Flatbed leads owner-ops into year of rosy earnings expectations

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Updated May 21, 2021

Flatbedder clients of ATBS earned more than $18,000 in net income during the first three months of 2021.Flatbedder clients of ATBS earned more than $18,000 in net income during the first three months of 2021.Max Heine

Owner-operators extended a financially strong 2020 into the first quarter, with net income promising a year that tops $65,000, based on ATBS client averages.

Flatbed haulers led the pack. If a March surge heralds an over-the-top construction season, their 2021 earnings might be well north of $70,000.

First quarter earnings were mostly down from the second half of 2020, but still largely higher than 2020's first half. One factor was that first-quarter miles were down, noted Todd Amen, president of ATBS, the nation’s largest owner-op financial services firm.

“Drivers are making significantly more revenue per mile in this robust market. This means they will be more choosy on loads, run less to make similar or more net," he said. "They ran more miles last year, I think, out of fear and an uncertain future. People seem more confident this is going to be a good year, so owner-operators are likely back in a normal operating mode.”

Earnings for most segments in the first quarter of 2021 declined below quarters in the second half of 2020, but were mostly ahead of first-half levels. First-quarter miles were lower than any quarter of 2020. ATBS president Todd Amen noted that following a chaotic year that ended with high freight demand, operators likely felt secure in running fewer miles in the new year.Earnings for most segments in the first quarter of 2021 declined below quarters in the second half of 2020, but were mostly ahead of first-half levels. First-quarter miles were lower than any quarter of 2020. ATBS president Todd Amen noted that following a chaotic year that ended with high freight demand, operators likely felt secure in running fewer miles in the new year.Combining all leased and independent operator clients of ATBS, average earnings for the first quarter were $16,481, or 67.7 cents per mile. At that pace, the year’s average for the group would total almost $66,000.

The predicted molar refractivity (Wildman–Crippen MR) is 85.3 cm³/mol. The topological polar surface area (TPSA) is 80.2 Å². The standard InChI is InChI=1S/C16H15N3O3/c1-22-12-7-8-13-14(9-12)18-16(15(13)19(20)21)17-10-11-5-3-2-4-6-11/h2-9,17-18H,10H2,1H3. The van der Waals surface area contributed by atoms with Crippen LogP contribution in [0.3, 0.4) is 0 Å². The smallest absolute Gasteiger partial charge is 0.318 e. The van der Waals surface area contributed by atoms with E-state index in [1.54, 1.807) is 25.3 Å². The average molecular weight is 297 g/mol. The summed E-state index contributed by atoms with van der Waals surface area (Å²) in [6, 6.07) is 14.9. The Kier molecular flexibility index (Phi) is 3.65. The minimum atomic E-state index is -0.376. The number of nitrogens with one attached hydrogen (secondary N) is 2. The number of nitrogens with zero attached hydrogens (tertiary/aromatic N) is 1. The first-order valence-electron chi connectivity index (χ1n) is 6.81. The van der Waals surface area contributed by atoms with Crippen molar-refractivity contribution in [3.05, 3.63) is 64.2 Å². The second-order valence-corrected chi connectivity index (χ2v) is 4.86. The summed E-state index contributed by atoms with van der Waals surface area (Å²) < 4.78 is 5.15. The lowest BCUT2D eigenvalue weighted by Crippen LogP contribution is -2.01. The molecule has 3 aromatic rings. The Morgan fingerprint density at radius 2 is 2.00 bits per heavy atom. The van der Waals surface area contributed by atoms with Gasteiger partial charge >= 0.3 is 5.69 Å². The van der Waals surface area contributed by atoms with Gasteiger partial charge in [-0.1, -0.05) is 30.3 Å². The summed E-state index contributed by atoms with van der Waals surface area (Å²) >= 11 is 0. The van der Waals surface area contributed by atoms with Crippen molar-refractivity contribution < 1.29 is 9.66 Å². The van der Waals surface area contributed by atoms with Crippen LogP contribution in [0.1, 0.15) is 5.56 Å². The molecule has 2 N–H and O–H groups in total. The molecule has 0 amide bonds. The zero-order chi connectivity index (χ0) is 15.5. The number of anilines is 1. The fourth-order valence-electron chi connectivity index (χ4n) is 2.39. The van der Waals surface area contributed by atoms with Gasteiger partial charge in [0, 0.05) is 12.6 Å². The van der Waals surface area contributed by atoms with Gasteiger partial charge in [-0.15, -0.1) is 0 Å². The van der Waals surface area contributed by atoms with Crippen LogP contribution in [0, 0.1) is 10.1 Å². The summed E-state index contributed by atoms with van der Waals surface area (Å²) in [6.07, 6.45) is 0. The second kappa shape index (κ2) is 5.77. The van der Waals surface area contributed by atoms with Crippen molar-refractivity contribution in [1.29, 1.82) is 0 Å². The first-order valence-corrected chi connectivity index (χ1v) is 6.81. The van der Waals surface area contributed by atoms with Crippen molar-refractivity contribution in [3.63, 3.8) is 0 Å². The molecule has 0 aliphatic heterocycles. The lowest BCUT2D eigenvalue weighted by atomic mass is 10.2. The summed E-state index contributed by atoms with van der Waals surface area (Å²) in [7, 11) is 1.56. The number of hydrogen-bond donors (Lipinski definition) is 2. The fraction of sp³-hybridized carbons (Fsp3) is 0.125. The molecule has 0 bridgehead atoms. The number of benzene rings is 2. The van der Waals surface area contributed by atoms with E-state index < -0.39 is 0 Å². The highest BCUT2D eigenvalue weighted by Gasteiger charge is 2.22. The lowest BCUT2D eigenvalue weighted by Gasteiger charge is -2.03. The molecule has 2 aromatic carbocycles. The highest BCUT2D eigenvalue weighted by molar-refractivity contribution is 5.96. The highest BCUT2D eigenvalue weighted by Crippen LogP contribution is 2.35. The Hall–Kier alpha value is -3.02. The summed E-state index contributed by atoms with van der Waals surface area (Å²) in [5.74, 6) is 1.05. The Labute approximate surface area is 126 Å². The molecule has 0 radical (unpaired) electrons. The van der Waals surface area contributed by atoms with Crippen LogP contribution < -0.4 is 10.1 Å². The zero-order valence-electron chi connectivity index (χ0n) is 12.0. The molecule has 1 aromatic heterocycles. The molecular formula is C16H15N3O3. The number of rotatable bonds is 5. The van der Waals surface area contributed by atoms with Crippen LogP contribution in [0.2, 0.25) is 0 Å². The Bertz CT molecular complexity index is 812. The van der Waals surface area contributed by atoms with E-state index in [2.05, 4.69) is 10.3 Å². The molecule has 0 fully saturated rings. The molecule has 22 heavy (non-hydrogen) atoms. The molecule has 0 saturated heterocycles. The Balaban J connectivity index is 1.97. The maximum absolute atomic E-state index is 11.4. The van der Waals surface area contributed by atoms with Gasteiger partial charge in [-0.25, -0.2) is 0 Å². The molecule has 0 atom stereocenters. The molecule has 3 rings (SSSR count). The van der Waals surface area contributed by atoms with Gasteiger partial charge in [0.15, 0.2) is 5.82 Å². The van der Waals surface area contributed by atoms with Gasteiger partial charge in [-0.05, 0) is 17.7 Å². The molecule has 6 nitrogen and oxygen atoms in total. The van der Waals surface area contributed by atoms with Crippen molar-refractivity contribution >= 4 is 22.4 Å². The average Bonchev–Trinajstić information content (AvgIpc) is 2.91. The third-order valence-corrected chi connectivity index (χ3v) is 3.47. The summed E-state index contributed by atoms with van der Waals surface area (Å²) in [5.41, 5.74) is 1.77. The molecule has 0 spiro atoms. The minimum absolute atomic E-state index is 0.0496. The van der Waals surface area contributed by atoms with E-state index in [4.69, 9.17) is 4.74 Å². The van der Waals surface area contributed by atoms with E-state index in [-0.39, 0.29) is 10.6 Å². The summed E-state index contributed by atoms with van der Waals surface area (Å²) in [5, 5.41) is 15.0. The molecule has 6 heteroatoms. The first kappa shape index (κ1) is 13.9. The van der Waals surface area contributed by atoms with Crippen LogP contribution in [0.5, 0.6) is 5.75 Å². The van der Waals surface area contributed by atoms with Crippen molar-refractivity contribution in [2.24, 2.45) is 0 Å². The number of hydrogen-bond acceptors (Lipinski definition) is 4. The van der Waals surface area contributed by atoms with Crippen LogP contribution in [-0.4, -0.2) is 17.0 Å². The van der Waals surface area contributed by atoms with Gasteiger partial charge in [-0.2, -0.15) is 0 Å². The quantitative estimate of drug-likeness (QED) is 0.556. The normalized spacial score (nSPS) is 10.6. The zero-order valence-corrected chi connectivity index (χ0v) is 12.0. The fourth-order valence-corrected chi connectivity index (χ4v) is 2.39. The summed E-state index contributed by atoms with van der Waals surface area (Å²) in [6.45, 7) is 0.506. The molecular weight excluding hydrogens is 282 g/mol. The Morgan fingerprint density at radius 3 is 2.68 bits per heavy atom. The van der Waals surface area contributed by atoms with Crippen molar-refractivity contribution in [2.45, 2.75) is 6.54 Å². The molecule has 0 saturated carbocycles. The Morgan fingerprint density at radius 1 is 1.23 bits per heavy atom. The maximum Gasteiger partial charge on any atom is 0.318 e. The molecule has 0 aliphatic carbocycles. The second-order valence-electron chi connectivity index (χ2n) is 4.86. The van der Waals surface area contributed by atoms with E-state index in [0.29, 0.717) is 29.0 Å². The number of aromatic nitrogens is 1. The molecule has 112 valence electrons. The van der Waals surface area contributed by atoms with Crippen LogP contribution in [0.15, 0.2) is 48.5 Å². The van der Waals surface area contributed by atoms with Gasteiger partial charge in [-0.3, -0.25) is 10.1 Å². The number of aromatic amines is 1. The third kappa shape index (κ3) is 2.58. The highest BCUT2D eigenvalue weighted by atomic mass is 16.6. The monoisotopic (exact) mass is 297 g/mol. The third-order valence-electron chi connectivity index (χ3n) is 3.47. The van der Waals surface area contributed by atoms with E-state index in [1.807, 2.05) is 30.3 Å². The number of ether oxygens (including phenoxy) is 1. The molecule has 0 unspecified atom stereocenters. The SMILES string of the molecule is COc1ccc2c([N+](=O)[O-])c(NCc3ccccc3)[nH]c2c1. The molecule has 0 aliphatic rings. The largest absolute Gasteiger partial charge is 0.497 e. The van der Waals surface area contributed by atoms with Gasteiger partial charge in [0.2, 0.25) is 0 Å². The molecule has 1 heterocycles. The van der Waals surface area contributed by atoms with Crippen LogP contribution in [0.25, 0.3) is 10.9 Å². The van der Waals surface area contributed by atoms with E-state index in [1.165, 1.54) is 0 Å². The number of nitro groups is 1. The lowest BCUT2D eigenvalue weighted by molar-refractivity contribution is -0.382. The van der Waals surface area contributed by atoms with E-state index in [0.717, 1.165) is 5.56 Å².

While that’s slightly below 2020 average annual income of $67,742, most economic indicators are showing strong prospects for this year that could take owner-op income higher. The tight trucking capacity that has been steadily pushing up rates for spot market freight and driver pay this year could easily continue if the pandemic continues to subside in the U.S.

Based on such performance and forecasts, Amen said, “I'd expect owner-operators to improve their net this year over an already great last year.”

April freight data on trucking and other modes showed some record levels, reported Cass Information Systems.

“Even with considerable capacity constraints, the freight cycle is essentially in full swing as all components of the Cass indexes, with the exception of the Cass Shipments Index, posted new record highs again in April,” said Cass. “With tailwinds from a strong retail economy, a backlog of container ships still anchored in the San Pedro Bay and inventories recovering but still tight, 2021 is setting up to be an extraordinarily strong year of recovery across the U.S. freight network.”